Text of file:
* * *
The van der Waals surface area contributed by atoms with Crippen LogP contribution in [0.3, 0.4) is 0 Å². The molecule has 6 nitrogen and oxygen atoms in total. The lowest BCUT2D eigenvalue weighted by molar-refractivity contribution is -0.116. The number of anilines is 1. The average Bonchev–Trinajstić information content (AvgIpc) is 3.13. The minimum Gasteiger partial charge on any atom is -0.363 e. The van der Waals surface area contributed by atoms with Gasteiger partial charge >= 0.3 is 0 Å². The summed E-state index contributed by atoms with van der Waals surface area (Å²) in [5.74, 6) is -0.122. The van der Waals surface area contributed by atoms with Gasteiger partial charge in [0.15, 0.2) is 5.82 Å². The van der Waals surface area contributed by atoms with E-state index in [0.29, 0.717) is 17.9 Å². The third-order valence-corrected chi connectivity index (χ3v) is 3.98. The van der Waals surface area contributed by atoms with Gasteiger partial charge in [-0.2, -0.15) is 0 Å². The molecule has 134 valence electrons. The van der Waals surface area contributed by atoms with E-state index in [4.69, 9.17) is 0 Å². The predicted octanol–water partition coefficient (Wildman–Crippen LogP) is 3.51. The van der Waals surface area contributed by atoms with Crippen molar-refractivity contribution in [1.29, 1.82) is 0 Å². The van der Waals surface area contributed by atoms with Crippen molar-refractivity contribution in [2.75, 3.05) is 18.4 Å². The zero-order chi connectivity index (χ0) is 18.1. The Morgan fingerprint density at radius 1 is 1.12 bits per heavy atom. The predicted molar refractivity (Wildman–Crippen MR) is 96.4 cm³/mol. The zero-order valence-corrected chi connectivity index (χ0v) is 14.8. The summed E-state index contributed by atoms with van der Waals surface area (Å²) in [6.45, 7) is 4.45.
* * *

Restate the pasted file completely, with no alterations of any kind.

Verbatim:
The van der Waals surface area contributed by atoms with Crippen LogP contribution in [0.3, 0.4) is 0 Å². The molecule has 6 nitrogen and oxygen atoms in total. The lowest BCUT2D eigenvalue weighted by molar-refractivity contribution is -0.116. The number of anilines is 1. The average Bonchev–Trinajstić information content (AvgIpc) is 3.13. The minimum Gasteiger partial charge on any atom is -0.363 e. The van der Waals surface area contributed by atoms with Gasteiger partial charge >= 0.3 is 0 Å². The summed E-state index contributed by atoms with van der Waals surface area (Å²) in [5.74, 6) is -0.122. The van der Waals surface area contributed by atoms with Gasteiger partial charge in [0.15, 0.2) is 5.82 Å². The van der Waals surface area contributed by atoms with E-state index in [0.29, 0.717) is 17.9 Å². The third-order valence-corrected chi connectivity index (χ3v) is 3.98. The van der Waals surface area contributed by atoms with Gasteiger partial charge in [-0.2, -0.15) is 0 Å². The molecule has 134 valence electrons. The van der Waals surface area contributed by atoms with E-state index in [4.69, 9.17) is 0 Å². The predicted octanol–water partition coefficient (Wildman–Crippen LogP) is 3.51. The van der Waals surface area contributed by atoms with Crippen molar-refractivity contribution in [1.29, 1.82) is 0 Å². The van der Waals surface area contributed by atoms with Crippen molar-refractivity contribution in [2.75, 3.05) is 18.4 Å². The zero-order chi connectivity index (χ0) is 18.1. The Morgan fingerprint density at radius 1 is 1.12 bits per heavy atom. The predicted molar refractivity (Wildman–Crippen MR) is 96.4 cm³/mol. The zero-order valence-corrected chi connectivity index (χ0v) is 14.8. The summed E-state index contributed by atoms with van der Waals surface area (Å²) in [6.45, 7) is 4.45.